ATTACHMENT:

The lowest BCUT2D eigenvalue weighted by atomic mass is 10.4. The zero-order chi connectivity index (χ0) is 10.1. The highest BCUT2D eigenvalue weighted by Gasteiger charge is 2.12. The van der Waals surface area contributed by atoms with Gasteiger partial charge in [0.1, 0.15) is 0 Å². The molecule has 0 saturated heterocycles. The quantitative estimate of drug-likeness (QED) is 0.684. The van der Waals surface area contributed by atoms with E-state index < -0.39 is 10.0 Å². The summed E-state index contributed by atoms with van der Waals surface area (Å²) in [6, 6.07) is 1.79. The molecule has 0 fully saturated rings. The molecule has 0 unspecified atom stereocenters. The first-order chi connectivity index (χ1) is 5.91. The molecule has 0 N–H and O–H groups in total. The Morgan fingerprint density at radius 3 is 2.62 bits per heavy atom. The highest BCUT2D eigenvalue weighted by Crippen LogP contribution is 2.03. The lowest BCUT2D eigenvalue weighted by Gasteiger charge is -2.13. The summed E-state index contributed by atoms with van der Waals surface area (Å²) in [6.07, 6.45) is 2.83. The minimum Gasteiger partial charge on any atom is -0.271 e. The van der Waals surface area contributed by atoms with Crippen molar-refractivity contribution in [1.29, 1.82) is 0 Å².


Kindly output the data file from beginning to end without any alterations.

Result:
The lowest BCUT2D eigenvalue weighted by atomic mass is 10.4. The zero-order chi connectivity index (χ0) is 10.1. The highest BCUT2D eigenvalue weighted by Gasteiger charge is 2.12. The van der Waals surface area contributed by atoms with Gasteiger partial charge in [0.1, 0.15) is 0 Å². The molecule has 0 saturated heterocycles. The quantitative estimate of drug-likeness (QED) is 0.684. The van der Waals surface area contributed by atoms with E-state index < -0.39 is 10.0 Å². The summed E-state index contributed by atoms with van der Waals surface area (Å²) in [6, 6.07) is 1.79. The molecule has 0 fully saturated rings. The molecule has 0 unspecified atom stereocenters. The first-order chi connectivity index (χ1) is 5.91. The molecule has 0 N–H and O–H groups in total. The Morgan fingerprint density at radius 3 is 2.62 bits per heavy atom. The highest BCUT2D eigenvalue weighted by Crippen LogP contribution is 2.03. The lowest BCUT2D eigenvalue weighted by Gasteiger charge is -2.13. The summed E-state index contributed by atoms with van der Waals surface area (Å²) in [6.07, 6.45) is 2.83. The minimum Gasteiger partial charge on any atom is -0.271 e. The van der Waals surface area contributed by atoms with Crippen molar-refractivity contribution in [1.29, 1.82) is 0 Å².